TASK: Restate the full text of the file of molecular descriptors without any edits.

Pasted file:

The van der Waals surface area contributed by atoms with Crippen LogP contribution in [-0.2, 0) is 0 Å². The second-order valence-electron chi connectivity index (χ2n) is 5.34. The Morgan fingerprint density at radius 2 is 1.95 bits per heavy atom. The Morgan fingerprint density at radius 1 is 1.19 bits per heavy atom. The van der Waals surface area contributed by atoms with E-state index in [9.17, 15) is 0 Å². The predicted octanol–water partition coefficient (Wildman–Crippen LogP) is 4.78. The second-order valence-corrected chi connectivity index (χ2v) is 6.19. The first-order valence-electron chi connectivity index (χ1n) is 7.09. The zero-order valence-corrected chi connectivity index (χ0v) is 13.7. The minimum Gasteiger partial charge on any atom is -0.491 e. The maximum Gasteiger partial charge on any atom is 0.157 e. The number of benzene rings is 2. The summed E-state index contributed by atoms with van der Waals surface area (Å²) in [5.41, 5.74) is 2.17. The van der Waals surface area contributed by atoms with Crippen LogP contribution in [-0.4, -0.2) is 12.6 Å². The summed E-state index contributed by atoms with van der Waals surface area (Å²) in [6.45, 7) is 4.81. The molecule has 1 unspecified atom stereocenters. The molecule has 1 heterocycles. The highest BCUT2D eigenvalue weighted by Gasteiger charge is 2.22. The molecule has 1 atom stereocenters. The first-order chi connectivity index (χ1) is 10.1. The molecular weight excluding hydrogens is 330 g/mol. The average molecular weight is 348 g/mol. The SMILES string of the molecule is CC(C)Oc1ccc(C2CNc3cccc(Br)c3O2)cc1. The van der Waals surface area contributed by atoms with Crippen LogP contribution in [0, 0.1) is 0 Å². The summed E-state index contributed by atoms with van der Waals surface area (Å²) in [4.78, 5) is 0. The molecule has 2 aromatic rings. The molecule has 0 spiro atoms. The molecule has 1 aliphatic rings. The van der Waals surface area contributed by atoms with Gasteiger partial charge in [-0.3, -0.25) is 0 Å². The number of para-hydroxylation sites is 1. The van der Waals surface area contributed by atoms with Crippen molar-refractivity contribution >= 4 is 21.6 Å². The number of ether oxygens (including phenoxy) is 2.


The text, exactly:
The van der Waals surface area contributed by atoms with Crippen LogP contribution in [-0.2, 0) is 0 Å². The second-order valence-electron chi connectivity index (χ2n) is 5.34. The Morgan fingerprint density at radius 2 is 1.95 bits per heavy atom. The Morgan fingerprint density at radius 1 is 1.19 bits per heavy atom. The van der Waals surface area contributed by atoms with E-state index in [9.17, 15) is 0 Å². The predicted octanol–water partition coefficient (Wildman–Crippen LogP) is 4.78. The second-order valence-corrected chi connectivity index (χ2v) is 6.19. The first-order valence-electron chi connectivity index (χ1n) is 7.09. The zero-order valence-corrected chi connectivity index (χ0v) is 13.7. The minimum Gasteiger partial charge on any atom is -0.491 e. The maximum Gasteiger partial charge on any atom is 0.157 e. The number of benzene rings is 2. The summed E-state index contributed by atoms with van der Waals surface area (Å²) in [5.41, 5.74) is 2.17. The van der Waals surface area contributed by atoms with Crippen LogP contribution in [-0.4, -0.2) is 12.6 Å². The summed E-state index contributed by atoms with van der Waals surface area (Å²) in [6.45, 7) is 4.81. The molecule has 1 unspecified atom stereocenters. The molecule has 1 heterocycles. The highest BCUT2D eigenvalue weighted by Gasteiger charge is 2.22. The molecule has 1 atom stereocenters. The first-order chi connectivity index (χ1) is 10.1. The molecular weight excluding hydrogens is 330 g/mol. The average molecular weight is 348 g/mol. The SMILES string of the molecule is CC(C)Oc1ccc(C2CNc3cccc(Br)c3O2)cc1. The van der Waals surface area contributed by atoms with Crippen LogP contribution in [0, 0.1) is 0 Å². The summed E-state index contributed by atoms with van der Waals surface area (Å²) in [4.78, 5) is 0. The molecule has 2 aromatic rings. The molecule has 0 spiro atoms. The molecule has 1 aliphatic rings. The van der Waals surface area contributed by atoms with Gasteiger partial charge in [-0.3, -0.25) is 0 Å². The number of para-hydroxylation sites is 1. The van der Waals surface area contributed by atoms with Crippen molar-refractivity contribution >= 4 is 21.6 Å². The number of ether oxygens (including phenoxy) is 2.